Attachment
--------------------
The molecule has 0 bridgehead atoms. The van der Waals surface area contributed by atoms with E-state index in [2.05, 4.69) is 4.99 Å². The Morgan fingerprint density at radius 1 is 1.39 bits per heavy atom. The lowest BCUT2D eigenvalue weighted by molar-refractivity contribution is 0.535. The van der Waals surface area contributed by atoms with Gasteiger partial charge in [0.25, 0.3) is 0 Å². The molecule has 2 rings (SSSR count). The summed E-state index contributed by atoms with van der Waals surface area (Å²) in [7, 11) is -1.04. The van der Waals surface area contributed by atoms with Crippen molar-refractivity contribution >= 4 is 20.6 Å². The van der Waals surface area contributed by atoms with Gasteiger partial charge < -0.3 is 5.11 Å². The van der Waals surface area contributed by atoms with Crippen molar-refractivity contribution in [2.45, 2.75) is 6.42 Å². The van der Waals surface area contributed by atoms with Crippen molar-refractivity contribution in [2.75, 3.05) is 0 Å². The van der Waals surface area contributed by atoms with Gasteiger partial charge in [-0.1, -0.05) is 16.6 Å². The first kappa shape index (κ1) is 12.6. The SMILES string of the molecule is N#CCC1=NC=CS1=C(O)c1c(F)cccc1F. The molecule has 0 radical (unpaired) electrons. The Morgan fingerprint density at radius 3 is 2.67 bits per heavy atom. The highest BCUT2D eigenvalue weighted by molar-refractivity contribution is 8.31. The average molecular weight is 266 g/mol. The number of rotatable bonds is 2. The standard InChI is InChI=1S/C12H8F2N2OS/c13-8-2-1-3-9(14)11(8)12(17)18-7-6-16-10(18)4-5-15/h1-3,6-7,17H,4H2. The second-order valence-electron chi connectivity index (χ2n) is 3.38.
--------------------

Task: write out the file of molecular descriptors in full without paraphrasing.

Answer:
The molecule has 0 bridgehead atoms. The van der Waals surface area contributed by atoms with E-state index in [2.05, 4.69) is 4.99 Å². The Morgan fingerprint density at radius 1 is 1.39 bits per heavy atom. The lowest BCUT2D eigenvalue weighted by molar-refractivity contribution is 0.535. The van der Waals surface area contributed by atoms with Gasteiger partial charge in [0.25, 0.3) is 0 Å². The molecule has 2 rings (SSSR count). The summed E-state index contributed by atoms with van der Waals surface area (Å²) in [7, 11) is -1.04. The van der Waals surface area contributed by atoms with Crippen molar-refractivity contribution >= 4 is 20.6 Å². The van der Waals surface area contributed by atoms with Gasteiger partial charge < -0.3 is 5.11 Å². The van der Waals surface area contributed by atoms with Crippen molar-refractivity contribution in [2.45, 2.75) is 6.42 Å². The van der Waals surface area contributed by atoms with Crippen molar-refractivity contribution in [2.75, 3.05) is 0 Å². The van der Waals surface area contributed by atoms with Gasteiger partial charge in [-0.1, -0.05) is 16.6 Å². The first kappa shape index (κ1) is 12.6. The SMILES string of the molecule is N#CCC1=NC=CS1=C(O)c1c(F)cccc1F. The molecule has 0 radical (unpaired) electrons. The Morgan fingerprint density at radius 3 is 2.67 bits per heavy atom. The highest BCUT2D eigenvalue weighted by molar-refractivity contribution is 8.31. The average molecular weight is 266 g/mol. The number of rotatable bonds is 2. The standard InChI is InChI=1S/C12H8F2N2OS/c13-8-2-1-3-9(14)11(8)12(17)18-7-6-16-10(18)4-5-15/h1-3,6-7,17H,4H2. The second-order valence-electron chi connectivity index (χ2n) is 3.38.